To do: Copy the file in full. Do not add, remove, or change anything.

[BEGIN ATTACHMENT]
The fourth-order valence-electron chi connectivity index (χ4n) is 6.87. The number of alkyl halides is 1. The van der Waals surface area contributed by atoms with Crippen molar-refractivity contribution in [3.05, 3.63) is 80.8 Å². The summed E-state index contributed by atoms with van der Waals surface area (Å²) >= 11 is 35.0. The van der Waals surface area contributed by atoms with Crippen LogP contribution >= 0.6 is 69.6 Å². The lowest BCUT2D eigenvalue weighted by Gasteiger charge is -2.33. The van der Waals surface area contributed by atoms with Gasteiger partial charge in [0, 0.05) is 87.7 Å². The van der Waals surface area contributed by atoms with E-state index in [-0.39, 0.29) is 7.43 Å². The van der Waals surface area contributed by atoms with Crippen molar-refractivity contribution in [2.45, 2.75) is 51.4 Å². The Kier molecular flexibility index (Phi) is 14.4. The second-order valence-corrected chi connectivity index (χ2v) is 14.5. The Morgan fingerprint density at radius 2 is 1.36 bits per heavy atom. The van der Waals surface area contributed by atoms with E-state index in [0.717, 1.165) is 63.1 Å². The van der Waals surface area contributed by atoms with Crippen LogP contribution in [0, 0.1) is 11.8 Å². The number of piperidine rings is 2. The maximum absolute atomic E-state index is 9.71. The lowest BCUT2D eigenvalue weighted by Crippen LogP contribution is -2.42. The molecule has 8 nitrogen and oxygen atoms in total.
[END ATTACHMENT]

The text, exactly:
The fourth-order valence-electron chi connectivity index (χ4n) is 6.87. The number of alkyl halides is 1. The van der Waals surface area contributed by atoms with Crippen molar-refractivity contribution in [3.05, 3.63) is 80.8 Å². The summed E-state index contributed by atoms with van der Waals surface area (Å²) >= 11 is 35.0. The van der Waals surface area contributed by atoms with Crippen LogP contribution >= 0.6 is 69.6 Å². The lowest BCUT2D eigenvalue weighted by Gasteiger charge is -2.33. The van der Waals surface area contributed by atoms with Gasteiger partial charge in [0, 0.05) is 87.7 Å². The van der Waals surface area contributed by atoms with E-state index in [-0.39, 0.29) is 7.43 Å². The van der Waals surface area contributed by atoms with Crippen molar-refractivity contribution in [2.45, 2.75) is 51.4 Å². The Kier molecular flexibility index (Phi) is 14.4. The second-order valence-corrected chi connectivity index (χ2v) is 14.5. The Morgan fingerprint density at radius 2 is 1.36 bits per heavy atom. The van der Waals surface area contributed by atoms with E-state index in [0.717, 1.165) is 63.1 Å². The van der Waals surface area contributed by atoms with Crippen LogP contribution in [0, 0.1) is 11.8 Å². The number of piperidine rings is 2. The maximum absolute atomic E-state index is 9.71. The lowest BCUT2D eigenvalue weighted by Crippen LogP contribution is -2.42. The molecule has 8 nitrogen and oxygen atoms in total.